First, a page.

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A CurtainUp Los Angeles Review
Dickie and Babe

I know the future is with me and what I stand for here; not merely for the lives of these two unfortunate lads but for all boys and all girls; for all of the young and, as far as possible, for all of the old. I am pleading for life, understanding, charity, kindness, and the infinite mercy that considers all. — Clarence Darrow in his closing statement for the defense of Nathan Leopold and Richard Loeb.
Daniel Henning has used trial transcripts, letters and other source material in his construction of the oft-told tale of the case of "Dickie" Loeb, 18, and "Babe" Leopold, 19, who murdered 14-year-old Bobby Franks in 1924. Assembled by Henning, the piece necessarily contains invented dialogue in the scenes between the two boys.

They were both rich and brilliant. Leopold spoke 11 languages. Loeb, the youngest ever graduate of the University of Michigan, was the son of the man who ran Sears & Roebuck. "There's no one like us," is their motto, inspired by a thorough immersion in Jack London's The Sea Wolf and the Superman theories of Nietsche who, a decade later, inspired that other bloody-handed egoist, Adolph Hitler.

After an increasingly escalating series of pranks ranging from robbing Loeb's fraternity house to burning a building, Loeb insisted they were ready for the big time. Murder. It was a thrill killing, not pure and not simple. They wanted to see if they could get away with it.

There's an element of two boys in a pissing contest and a homoerotic element. The tall, charismatic and breathtakingly handsome Loeb bribes Leopold by promising him sexual favors, which are detailed on the witness stand by Dr. Healy, as told to him by the boys. Unfortunately Dr. Healy chooses to whisper the shocking truths which may be historically accurate but are almost inaudible to the audience.

Henning begins his play when the boys are 15 and shows us their families, their twisted relationship fueled by Leopold's jealous obsession with Loeb and Loeb's increasingly psychotic behavior. The playwright has done his homework, thoroughly researching the archives and giving painstaking attention to period details.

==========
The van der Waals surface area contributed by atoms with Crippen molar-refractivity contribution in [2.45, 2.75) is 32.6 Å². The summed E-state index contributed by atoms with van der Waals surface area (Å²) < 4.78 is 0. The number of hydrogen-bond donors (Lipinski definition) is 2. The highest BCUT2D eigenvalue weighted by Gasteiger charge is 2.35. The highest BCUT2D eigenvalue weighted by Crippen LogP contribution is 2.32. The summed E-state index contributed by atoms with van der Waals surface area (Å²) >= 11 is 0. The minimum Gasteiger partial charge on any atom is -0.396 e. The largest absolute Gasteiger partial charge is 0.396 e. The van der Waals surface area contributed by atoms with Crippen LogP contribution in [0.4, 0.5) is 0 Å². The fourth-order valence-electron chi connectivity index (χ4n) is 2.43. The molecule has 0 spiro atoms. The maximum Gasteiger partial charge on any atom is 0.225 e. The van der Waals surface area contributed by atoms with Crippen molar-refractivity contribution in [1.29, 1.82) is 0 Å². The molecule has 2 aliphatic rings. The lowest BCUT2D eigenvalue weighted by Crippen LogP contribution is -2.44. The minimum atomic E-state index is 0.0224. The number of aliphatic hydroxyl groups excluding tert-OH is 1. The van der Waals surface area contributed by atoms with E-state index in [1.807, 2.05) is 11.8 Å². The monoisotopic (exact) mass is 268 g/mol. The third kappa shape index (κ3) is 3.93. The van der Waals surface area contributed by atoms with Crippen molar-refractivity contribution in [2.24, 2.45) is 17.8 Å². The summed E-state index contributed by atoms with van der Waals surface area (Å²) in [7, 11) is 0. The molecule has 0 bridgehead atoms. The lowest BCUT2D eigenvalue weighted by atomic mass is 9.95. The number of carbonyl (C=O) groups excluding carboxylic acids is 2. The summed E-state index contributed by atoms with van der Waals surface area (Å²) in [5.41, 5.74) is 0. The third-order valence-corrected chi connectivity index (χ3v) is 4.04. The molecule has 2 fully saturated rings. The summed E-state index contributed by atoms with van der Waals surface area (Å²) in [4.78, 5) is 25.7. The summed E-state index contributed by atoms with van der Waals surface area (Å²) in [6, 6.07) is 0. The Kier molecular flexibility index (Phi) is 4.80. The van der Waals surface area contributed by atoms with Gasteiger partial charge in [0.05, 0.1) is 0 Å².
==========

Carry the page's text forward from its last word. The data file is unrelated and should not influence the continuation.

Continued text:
However, the early scenes make the play longer than it needs to be and the monologues, though verbatim from trial transcripts. This isn't as dramatic as it should be but Henning is a brilliant director. His techniques include simultaneous confessions from the boys, using lighting to spotlight characters and eliciting strong, natural performances from most of his actors. Roy Rede makes the tiny stage work by using swivel chairs on wheels to bring his characters front and center against the dark wood background of a jury box and video projections of the Chicago setting.

Aaron Himelstein's Babe is usually low-key but has a burning intensity. Nick Niven's Dickie has Loeb's golden beauty and plays the other end of the spectrum, high-key with a manic giggle. His Loeb is always on and there's little sense of his academic brilliance which makes the characterization less intriguing than it might have been.

The supporting cast all play multiple roles. The most memorable cameos come from Michael Urie as Loeb's brother Allen and States Attorney Robert Crowe; Weston Blakesley as Darrow; Charlie Schlatter, as the whispering Dr. Healy; J. Ridney Nash as Hamlin Buchman, a tutor whom the boys torment; Vicki Lewis, the lone woman who ranges from Leopold's mother to Loeb's last date Patches; and little Caye Clark who plays all the children from Loeb's little brother Tommy to the unfortunate Bobby Franks whose strangling is graphically depicted.

Darrow's humanistic and impassioned plea and, according to the judge, the age of the defendents got them life sentences. The play ends with the murder of Loeb in prison by another inmate. Not shown is Leopold's release 30 years later. He went to Puerto Rico where he worked in a hospital, studied birds and married a doctor's widow.

Ironically the The Crime of the Century, as this case was headlined, is set to music just two blocks away in the excellent Thrill Me. Although Dickie and Babe is undoubtedly a valid contribution to the Loeb/Leopold canon, it demonstrates the difficulties of docudrama and the value of the imagination

Playwright/Director: Daniel Henning
Cast: Aaron Himelstein (Babe), Nick Niven (Dickie), Charlie Schlatter (Alvin Goldstein, Dick Rubel, Max Schrayer, Dr. Healy), Weston Blakesley (Guy, Walter L. Jacobs, Clarence Darrow, Dr. Bowman), Vicki Lewis (Edna, Florence Leopold, Hotel Clerk, Flora Franks, Susan Lurie, Patches), Michael Urie (Allen Loeb, Leon Martel, Robert Crowe, Dr. White), J. Ridney Nash (Hamlin Buchman, Bystander, Howard Mayer, John Sharbaro, Judge Caverly, Dr. Patrick), Caye Clark (Tommy Loeb, Johnny Levinson, Bobby Franks).
Set Design: Roy Rede
Lighting & Sound Design: Dave Mickey
Costume Design: Dana Peterson
Running Time: Two hours 40 minutes, one intermission
Running Dates: February 8-March 16, 2008/
Where: The Blank Theatre Company, 6500 Santa Monica Blvd, Los Angeles. Reservations: (323) 661-9827.
Reviewed by Laura Hitchcock on February 15.
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